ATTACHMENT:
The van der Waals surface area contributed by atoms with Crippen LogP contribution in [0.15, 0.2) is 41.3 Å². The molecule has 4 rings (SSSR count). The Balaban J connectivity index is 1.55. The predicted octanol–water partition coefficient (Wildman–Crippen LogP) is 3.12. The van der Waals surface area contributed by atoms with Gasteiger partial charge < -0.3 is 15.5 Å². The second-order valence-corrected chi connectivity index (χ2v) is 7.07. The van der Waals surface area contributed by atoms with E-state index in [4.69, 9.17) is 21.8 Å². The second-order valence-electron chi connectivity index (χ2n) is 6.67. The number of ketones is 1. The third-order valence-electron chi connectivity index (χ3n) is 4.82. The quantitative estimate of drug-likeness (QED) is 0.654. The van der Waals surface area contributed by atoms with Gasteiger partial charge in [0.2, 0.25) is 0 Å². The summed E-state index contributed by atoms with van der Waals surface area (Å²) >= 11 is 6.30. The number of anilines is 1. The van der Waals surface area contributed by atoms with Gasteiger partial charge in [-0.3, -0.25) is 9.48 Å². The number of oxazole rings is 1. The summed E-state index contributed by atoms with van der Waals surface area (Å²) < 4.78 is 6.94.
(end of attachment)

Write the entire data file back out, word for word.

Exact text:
The van der Waals surface area contributed by atoms with Crippen LogP contribution in [0.15, 0.2) is 41.3 Å². The molecule has 4 rings (SSSR count). The Balaban J connectivity index is 1.55. The predicted octanol–water partition coefficient (Wildman–Crippen LogP) is 3.12. The van der Waals surface area contributed by atoms with Gasteiger partial charge < -0.3 is 15.5 Å². The second-order valence-corrected chi connectivity index (χ2v) is 7.07. The van der Waals surface area contributed by atoms with E-state index in [4.69, 9.17) is 21.8 Å². The second-order valence-electron chi connectivity index (χ2n) is 6.67. The number of ketones is 1. The third-order valence-electron chi connectivity index (χ3n) is 4.82. The quantitative estimate of drug-likeness (QED) is 0.654. The van der Waals surface area contributed by atoms with Gasteiger partial charge in [0.2, 0.25) is 0 Å². The summed E-state index contributed by atoms with van der Waals surface area (Å²) >= 11 is 6.30. The number of anilines is 1. The van der Waals surface area contributed by atoms with Gasteiger partial charge in [-0.3, -0.25) is 9.48 Å². The number of oxazole rings is 1. The summed E-state index contributed by atoms with van der Waals surface area (Å²) < 4.78 is 6.94.